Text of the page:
NEW YORK (CNNMoney) -- For the third year in a row energy played a central role in President Obama's State of the Union address, with the president leaning hard this year on the twin themes of increased domestic oil and gas production and the need to invest more in renewable sources.
"Right now, American oil production is the highest that it's been in eight years," said Obama. "Not only that -- last year, we relied less on foreign oil than in any of the past sixteen years."
Obama has indeed presided over a boom in domestic energy production since taking office.
From 2008 to 2011 U.S. crude oil production has jumped 14%, going from 5.1 million barrels per day at the start of 2008 to nearly 5.8 million barrels per day currently, according to the U.S. Energy Information Administration.
Natural gas production is up by about 10% over the same period.
Much of this increase is due to new drilling technology and the expanded use of hydraulic fracturing. Known as fracking for short, the controversial process injects water, sand and chemicals deep into the ground to crack rock and release oil or gas, but has some concerned over its effects on the ground water.
The Obama administration has so far done little to restrict the process despite calls from many in the environmental community. But the Environmental Protection Agency is looking into the matter, and may ultimately take some of the regulatory authority away from the states, which currently oversee the practice.
The Obama administration has also approved some new drilling leases in Arctic waters off Alaska, and opened up some new areas in the Gulf of Mexico.
But after the BP spill in 2010, the administration canceled plans both it and the Bush administration had to open up areas off the East Coast and western Florida for drilling.
Obama said during his speech that he is directing his administration to open up 75% of the country's potential offshore oil and gas resources.
He also stood behind increased development of natural gas, but said he will require the full disclosure to all the chemicals energy companies use in the fracking process when done on public land.
"America will develop this resource without putting the health and safety of our citizens at risk," he said.
Obama repeated his call that some $4 billion in oil industry tax breaks be eliminated.
Obama has called for the elimination of those tax breaks in all his previous budgets, but the measure has yet to pass Congress.
The oil and gas industry was generally supportive of Obama's plans to open up more areas for drilling, although was skeptical that would actually happen.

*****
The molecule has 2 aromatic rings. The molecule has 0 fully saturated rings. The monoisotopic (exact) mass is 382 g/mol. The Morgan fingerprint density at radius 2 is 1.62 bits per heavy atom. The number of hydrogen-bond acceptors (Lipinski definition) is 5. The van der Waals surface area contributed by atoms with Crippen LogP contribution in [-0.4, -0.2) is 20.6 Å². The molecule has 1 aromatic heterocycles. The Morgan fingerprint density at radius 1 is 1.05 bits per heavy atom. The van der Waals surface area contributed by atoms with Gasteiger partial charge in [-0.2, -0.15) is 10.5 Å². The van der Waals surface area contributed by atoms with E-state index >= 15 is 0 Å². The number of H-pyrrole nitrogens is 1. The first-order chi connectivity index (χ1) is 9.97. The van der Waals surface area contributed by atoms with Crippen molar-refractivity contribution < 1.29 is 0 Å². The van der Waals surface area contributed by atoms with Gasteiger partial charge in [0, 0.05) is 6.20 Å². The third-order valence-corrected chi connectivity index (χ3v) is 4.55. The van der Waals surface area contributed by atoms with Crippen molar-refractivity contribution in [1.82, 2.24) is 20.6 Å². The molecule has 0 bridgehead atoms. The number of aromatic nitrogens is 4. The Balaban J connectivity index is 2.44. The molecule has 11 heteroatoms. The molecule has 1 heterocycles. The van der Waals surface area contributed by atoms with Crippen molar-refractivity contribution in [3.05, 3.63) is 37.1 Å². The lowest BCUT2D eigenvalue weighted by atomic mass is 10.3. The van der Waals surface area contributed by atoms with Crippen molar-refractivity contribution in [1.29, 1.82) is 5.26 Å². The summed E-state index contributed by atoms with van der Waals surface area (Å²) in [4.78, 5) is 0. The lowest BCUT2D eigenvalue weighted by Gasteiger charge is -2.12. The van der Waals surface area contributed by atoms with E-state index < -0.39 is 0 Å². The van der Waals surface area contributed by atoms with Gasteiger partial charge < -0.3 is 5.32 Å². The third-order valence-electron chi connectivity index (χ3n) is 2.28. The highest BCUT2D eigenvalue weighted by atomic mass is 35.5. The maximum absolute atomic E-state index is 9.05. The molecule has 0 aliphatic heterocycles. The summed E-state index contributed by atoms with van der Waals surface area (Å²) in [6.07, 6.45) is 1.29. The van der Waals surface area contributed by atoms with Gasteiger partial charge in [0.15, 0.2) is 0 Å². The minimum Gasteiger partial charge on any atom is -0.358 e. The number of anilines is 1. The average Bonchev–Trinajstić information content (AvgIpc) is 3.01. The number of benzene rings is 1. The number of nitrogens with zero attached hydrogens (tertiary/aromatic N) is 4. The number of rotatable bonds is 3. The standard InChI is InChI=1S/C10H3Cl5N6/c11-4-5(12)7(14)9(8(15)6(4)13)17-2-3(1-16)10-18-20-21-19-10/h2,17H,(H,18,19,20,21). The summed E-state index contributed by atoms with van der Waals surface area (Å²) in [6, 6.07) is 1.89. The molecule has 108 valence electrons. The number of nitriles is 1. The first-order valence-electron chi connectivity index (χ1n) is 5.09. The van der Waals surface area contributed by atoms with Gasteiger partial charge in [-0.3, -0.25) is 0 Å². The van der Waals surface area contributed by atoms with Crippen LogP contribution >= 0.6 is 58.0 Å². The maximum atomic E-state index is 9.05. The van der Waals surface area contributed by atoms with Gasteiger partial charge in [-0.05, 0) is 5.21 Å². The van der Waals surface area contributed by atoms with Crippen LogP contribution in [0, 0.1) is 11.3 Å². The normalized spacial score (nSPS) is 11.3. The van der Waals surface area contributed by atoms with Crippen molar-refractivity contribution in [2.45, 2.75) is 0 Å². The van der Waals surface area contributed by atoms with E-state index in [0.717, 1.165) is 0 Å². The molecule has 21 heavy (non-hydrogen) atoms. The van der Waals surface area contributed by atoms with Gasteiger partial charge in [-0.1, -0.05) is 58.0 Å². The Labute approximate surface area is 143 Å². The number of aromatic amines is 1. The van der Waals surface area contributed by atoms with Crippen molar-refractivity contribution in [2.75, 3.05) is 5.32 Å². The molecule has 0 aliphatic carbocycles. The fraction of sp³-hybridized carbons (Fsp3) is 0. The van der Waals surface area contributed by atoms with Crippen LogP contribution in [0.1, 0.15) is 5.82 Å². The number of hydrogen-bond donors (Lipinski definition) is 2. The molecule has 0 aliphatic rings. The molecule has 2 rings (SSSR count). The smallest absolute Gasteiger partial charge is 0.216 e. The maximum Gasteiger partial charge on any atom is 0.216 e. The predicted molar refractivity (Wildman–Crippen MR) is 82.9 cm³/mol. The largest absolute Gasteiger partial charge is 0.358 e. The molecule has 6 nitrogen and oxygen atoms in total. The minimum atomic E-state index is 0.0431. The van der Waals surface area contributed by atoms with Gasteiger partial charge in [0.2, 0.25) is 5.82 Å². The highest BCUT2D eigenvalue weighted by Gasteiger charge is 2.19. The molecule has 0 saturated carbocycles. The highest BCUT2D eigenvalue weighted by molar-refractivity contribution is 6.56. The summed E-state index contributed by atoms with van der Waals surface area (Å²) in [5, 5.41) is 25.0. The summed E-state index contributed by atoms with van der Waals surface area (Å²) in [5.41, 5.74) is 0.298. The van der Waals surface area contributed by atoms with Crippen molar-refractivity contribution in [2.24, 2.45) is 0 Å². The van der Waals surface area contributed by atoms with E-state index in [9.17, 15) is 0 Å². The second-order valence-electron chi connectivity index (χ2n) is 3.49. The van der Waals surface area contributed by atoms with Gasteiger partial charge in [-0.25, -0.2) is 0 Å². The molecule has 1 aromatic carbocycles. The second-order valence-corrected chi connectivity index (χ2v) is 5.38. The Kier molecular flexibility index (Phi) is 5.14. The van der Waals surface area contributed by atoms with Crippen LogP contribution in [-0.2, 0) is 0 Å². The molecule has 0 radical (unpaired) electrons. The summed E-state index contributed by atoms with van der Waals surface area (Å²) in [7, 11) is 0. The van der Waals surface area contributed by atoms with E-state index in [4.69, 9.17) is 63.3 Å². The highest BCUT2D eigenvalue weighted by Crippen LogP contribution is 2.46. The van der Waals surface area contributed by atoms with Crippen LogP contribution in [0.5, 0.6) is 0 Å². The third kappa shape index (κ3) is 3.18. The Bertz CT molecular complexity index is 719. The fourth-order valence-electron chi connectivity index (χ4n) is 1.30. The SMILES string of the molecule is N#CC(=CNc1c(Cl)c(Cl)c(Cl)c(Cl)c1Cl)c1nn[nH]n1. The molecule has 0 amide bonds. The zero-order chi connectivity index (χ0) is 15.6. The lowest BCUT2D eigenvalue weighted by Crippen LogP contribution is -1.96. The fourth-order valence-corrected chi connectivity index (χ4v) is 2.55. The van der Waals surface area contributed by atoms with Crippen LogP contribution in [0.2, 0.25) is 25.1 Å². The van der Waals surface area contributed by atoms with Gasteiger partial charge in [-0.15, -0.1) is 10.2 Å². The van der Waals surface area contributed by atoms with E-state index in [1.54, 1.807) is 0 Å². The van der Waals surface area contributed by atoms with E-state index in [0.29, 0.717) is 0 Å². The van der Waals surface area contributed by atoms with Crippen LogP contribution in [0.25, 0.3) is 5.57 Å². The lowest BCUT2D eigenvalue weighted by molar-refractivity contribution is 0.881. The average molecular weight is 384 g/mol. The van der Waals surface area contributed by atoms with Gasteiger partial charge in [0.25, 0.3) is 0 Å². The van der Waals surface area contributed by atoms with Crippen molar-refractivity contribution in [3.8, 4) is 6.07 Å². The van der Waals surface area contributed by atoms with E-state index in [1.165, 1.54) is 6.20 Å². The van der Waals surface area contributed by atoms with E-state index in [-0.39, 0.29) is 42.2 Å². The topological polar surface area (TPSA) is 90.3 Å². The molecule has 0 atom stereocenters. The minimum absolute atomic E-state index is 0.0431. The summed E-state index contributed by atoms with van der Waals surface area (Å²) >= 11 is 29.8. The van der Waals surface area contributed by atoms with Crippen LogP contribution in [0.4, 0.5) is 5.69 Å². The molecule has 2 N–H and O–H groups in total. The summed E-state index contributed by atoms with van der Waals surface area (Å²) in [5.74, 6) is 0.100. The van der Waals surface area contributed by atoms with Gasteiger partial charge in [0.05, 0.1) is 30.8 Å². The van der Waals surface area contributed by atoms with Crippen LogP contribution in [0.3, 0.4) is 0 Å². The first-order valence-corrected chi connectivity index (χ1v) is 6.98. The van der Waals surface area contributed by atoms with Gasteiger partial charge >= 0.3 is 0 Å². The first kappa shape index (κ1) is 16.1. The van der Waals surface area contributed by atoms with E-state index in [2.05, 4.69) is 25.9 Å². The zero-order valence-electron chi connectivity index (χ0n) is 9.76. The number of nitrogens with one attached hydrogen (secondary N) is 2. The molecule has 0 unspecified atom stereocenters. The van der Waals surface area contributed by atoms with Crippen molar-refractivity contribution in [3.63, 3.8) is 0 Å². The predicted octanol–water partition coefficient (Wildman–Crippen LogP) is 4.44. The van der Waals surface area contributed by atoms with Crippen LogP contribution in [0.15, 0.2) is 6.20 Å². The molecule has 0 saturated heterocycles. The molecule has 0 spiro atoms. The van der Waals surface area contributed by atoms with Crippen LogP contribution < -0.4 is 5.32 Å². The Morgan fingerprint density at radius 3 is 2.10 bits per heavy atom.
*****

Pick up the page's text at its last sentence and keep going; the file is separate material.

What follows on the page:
"The truth is, that the administration has sometimes paid lip service to more domestic energy development, including more oil and natural gas development," American Petroleum Institute head Jack Gerard said before the speech. "We hope today is different and that after tonight he will follow through."
The industry staunchly opposes the elimination of any tax breaks, arguing they are available to many industries and their suspension would result in drillers, and the jobs they support, moving overseas.
"Advocating greater energy production but penalizing those who provide that energy is not a sound energy policy, but a contradiction," said Gerard in a statement after the speech.
On the renewable energy front, the president called for greater investment in technologies like wind and solar.
Analysts say the grants Obama provided the industry in the stimulus package were essential for allowing the sector to grow during the economic downturn.
Since 2008 the amount of electricity generated from solar has roughly tripled while wind production has risen nearly that much, although both still account for a relatively small portion of the nation's overall electricity mix.
But the stimulus grants that proved so effective during the downturn, which essentially gave wind and solar projects a 30% cash advance, expired at the end of last year.
The solar industry wants those grants extended.
"The U.S. risks losing this momentum if smart policies, like the [grant] program, are not extended by Congress, said Rhone Resch, head of the Solar Energy Industries Association.
If they are not extended, the solar and wind industries would rely on tax credits that are worth a similar amount but have to be claimed at the end of the year. Those credits are expiring at the end of 2012 for wind and 2016 for solar.
In a cost-conscious environment, representatives from the wind industry said making sure the tax credits are renewed is their first priority.
Obama seconded that notion.
"Pass clean energy tax credits and create these jobs," he said.
The federal government spent just under $15 billion supporting renewable energy programs of all types in 2010, according to EIA. Most of that went to wind and ethanol.
On broader environmental issues, environmentalists gave the president credit for fighting off attempts to weaken the EPA, raising fuel efficiency standards, enacting new mercury pollution laws and blocking the Keystone oil sands pipeline, which was slated to carry a dirtier form of crude from Canada to the U.S. Gulf Coast.
But they called on the president to enact stricter fracking rules, a law requiring utilities to buy a certain percent of their power from renewable energy, and to pass some type of greenhouse gas law, which Obama unsuccessfully tried to do in 2009.
Obama said "the differences in this chamber may be too deep right now to pass a comprehensive plan to fight climate change," but did call for a law requiring utilities to buy more renewable energy.
He also directed his administration to provide public land to build enough renewable energy projects to power three million homes.
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